I will repeat it for emphasis. No one likes politics, except perhaps those who are powerful enough to work their will through the process. What is worse, church politics seems to violate our sense of what it means to be “church”, because it is little different in the passions it arouses, the enmities it creates, and the long-run bitterness that occurs, regardless of outcome. We would far prefer administrative processes, or at worst that should controversial matters be unavoidable that their outcome be predetermined in order to prevent the hostility and messiness of politics.
Alas, the latter has been the case with the Discipline language regarding sexual minorities, in particular at the last General Conference, and all it did was create the very bitterness, anger, and stubborn refusal to prevent the matter from disappearing with which we continue to live. As much as it might be nice to create systems outside – or perhaps even within – our current polity and practices that would avoid politics, the fact of the matter is we cannot avoid it. We cannot go around it. We cannot avoid looking our adversaries in the eye and speak the truth they already know: They’re continuing support for dehumanizing language in the Book of Discipline, as well as the discriminatory practices that follow from that language demeans us as a body calling itself Christian; is antithetical to the mission and ministry of the United Methodist Church, and violates the Great Commandments, in which the whole of the Law and the Prophets is summarized. That this is hard, to tell people – some of whom we might know, perhaps respect, maybe even love – that they are hurting not only our churches, but perpetuating an evil within our polity that is killing us. It is hard, but it is also unavoidable. All the other solutions save the not-yet-released conclusions of the Connectional Table seek to avoid this because it’s difficult, it will be painful, and it will create bitterness and anger for years to come.
Yet, we already live with bitterness and anger, mutual distrust and accusations of unfaithfulness, heresy, apostasy, and violations of everything from Biblical mandates to the Discipline. This isn’t going to stop if we adopt some magic formula that violates the one thing that keeps us in the Wesleyan tradition: Holy Conferencing. We will not be “church” if we refuse to face our collective sin, our rejection of an entire group of people, and the ways this rejection have hurt them and us, driving people away from what could be a fruitful encounter with the Living Crucified Christ while diminishing the pool of talents, gifts, and grace that could feed the stream of United Methodist ministry and mission for another generation.
As much as I admire Joel; as much as he has put thought and effort in to a solution that keeps to the Discipline, as much as it might seem a quick fix to a long-running problem, the truth is we have to confront this head on. We have to confront one another head on. We have to have this discussion, no matter how difficult it is. We have to be willing to speak our faith on this matter, because that faith is more important than the feelings of our interlocutors, or our own feelings of discomfort. It could very well lead to some leaving the denomination, although I still content that won’t happen in the numbers threatened, simply because that threat has been used for decades to prevent us from dealing with the matter of the sexual minorities in our midst, and I don’t see a whole lot of movement. No, we can’t avoid politics, however much we would prefer to do so. There is no way around, so we must go through and have faith that in the middle of our arguments and mutual denunciations God is present, moving us forward to be the church we are supposed to be. It isn’t a magic bullet, but there aren’t any.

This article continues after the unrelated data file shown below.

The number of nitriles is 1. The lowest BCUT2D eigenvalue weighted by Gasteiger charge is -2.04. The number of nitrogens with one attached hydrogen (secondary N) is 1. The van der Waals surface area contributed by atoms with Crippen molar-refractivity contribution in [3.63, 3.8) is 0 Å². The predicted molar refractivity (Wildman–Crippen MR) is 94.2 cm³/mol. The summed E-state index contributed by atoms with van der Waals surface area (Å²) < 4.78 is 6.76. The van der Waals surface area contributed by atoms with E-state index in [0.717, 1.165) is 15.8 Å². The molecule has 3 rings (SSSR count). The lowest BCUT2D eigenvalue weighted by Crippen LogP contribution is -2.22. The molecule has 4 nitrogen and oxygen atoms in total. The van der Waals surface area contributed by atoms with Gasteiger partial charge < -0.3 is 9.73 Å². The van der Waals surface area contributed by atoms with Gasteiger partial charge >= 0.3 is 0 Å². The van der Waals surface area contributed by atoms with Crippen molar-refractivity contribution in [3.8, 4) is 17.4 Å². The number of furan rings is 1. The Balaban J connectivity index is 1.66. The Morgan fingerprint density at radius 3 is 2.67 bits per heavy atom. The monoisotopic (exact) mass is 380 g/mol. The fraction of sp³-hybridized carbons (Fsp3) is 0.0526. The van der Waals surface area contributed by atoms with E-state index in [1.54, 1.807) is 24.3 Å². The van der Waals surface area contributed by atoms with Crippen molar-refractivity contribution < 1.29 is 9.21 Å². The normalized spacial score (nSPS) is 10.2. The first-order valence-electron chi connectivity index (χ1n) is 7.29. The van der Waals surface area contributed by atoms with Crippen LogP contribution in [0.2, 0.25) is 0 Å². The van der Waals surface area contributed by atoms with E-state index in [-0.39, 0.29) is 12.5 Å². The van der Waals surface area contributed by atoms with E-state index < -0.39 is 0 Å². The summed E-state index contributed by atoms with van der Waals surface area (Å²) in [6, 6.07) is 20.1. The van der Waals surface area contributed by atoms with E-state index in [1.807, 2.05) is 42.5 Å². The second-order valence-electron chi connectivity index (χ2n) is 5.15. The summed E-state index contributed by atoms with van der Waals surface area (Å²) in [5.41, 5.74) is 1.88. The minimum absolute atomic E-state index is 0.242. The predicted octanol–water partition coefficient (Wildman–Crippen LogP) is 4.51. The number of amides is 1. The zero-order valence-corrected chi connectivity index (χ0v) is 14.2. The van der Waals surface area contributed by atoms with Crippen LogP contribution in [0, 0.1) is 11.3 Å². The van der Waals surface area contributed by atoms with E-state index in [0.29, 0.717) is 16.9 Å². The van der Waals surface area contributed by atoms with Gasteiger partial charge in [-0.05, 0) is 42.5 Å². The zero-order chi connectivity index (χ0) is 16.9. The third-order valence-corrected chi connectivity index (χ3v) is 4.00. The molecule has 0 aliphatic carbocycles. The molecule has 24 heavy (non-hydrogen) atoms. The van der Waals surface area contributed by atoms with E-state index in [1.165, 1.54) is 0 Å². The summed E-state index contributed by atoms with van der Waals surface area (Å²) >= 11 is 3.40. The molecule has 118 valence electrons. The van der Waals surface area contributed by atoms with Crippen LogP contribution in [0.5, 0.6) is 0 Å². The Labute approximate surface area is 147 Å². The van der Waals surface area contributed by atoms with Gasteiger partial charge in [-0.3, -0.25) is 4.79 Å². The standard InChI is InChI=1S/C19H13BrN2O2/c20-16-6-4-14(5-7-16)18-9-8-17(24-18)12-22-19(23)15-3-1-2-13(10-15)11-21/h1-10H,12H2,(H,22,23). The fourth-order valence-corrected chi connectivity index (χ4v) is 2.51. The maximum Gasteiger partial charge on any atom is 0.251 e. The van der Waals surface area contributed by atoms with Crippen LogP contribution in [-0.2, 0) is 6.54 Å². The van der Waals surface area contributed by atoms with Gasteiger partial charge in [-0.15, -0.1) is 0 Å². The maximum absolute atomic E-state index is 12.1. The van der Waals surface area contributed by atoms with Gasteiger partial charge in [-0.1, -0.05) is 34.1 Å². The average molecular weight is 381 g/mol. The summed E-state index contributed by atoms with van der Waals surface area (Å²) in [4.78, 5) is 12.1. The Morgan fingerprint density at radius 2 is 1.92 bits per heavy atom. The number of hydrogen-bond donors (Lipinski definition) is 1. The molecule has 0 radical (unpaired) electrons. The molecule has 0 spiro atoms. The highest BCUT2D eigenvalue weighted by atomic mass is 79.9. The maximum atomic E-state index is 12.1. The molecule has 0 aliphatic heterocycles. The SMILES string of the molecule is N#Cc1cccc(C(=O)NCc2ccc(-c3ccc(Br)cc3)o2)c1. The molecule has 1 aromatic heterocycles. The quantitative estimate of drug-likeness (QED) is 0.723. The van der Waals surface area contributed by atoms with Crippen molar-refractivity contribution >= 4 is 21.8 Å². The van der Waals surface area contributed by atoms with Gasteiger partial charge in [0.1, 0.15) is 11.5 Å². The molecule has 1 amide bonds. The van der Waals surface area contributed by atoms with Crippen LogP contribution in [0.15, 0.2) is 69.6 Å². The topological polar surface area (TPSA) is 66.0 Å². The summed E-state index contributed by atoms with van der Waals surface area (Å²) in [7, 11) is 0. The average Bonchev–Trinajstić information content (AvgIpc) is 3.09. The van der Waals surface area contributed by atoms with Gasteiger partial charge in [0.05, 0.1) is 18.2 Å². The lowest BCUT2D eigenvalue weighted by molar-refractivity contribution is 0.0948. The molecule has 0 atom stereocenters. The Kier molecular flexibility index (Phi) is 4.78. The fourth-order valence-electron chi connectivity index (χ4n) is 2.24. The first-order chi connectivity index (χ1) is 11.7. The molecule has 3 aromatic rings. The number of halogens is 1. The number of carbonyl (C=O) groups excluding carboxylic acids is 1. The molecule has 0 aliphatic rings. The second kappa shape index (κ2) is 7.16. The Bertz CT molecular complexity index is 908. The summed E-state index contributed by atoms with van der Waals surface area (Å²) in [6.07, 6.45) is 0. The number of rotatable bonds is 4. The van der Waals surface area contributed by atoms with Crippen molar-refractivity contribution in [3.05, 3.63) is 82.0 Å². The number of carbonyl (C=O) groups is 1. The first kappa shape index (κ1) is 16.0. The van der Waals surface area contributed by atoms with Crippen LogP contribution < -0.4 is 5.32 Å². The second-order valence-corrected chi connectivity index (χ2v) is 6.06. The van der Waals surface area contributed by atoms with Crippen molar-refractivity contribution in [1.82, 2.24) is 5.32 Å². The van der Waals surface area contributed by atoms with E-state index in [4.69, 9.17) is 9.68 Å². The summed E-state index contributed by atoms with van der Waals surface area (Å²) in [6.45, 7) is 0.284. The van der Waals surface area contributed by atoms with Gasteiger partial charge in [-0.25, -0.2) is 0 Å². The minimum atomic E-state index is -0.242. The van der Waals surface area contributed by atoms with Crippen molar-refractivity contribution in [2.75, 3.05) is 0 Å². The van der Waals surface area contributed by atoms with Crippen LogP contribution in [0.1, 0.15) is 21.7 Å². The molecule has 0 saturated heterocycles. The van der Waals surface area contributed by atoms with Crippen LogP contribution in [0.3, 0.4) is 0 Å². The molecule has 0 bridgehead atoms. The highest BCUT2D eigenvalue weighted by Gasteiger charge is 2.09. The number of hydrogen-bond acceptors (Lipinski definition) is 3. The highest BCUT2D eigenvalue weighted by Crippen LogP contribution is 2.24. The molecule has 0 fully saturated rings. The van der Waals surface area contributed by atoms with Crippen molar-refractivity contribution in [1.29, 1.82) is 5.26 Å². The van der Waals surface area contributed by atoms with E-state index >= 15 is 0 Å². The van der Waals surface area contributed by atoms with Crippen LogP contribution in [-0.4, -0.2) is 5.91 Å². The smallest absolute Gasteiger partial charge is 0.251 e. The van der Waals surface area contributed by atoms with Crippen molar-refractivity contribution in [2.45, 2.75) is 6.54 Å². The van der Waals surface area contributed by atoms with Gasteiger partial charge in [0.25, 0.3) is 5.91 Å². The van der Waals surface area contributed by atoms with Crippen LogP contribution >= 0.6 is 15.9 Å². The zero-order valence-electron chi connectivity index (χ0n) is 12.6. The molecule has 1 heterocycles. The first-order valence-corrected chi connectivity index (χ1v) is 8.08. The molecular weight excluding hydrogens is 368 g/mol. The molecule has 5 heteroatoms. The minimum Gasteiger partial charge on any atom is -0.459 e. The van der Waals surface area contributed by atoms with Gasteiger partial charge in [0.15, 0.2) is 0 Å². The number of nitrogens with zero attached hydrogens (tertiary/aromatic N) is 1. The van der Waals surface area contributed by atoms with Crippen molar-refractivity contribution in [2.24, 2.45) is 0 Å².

The two extremes in the United Methodist Church have likewise forgotten the nature of the Church. Both seek to control it. – Joel Watts
The other day, I wrote a piece criticizing the notion of the indefectability of the Church, the original written by Joel Watts. After a couple days, these two sentences, which had troubled me since I first read them, crystallized for me in to a matter that lies behind all the offering of distractions, the insistence on a particular type of “christian discourse” that ignores any reality save its own sense of its elevation above the give and take of actual discussions and arguments, and now a movement to notify delegates to General Conference on matters that might not have the full support of delegates prior to them coming to floor. What lies behind all this is a distaste for politics in the church.
Discussions, arguments, positioning prior to actually considering legislation, presenting the public with alternatives – this is all part of politics. Sometimes, it can get downright nasty, especially when people feel as passionately as they do about something like their faith and the Church in which they practice and live out their faith. While I refuse to reduce the realities to “extremes” versus those far more sober, orthodox, middle-of-the-roaders, there is little doubt that the nub of the matters before us as United Methodists is, indeed who controls our church. And there is nothing wrong with that.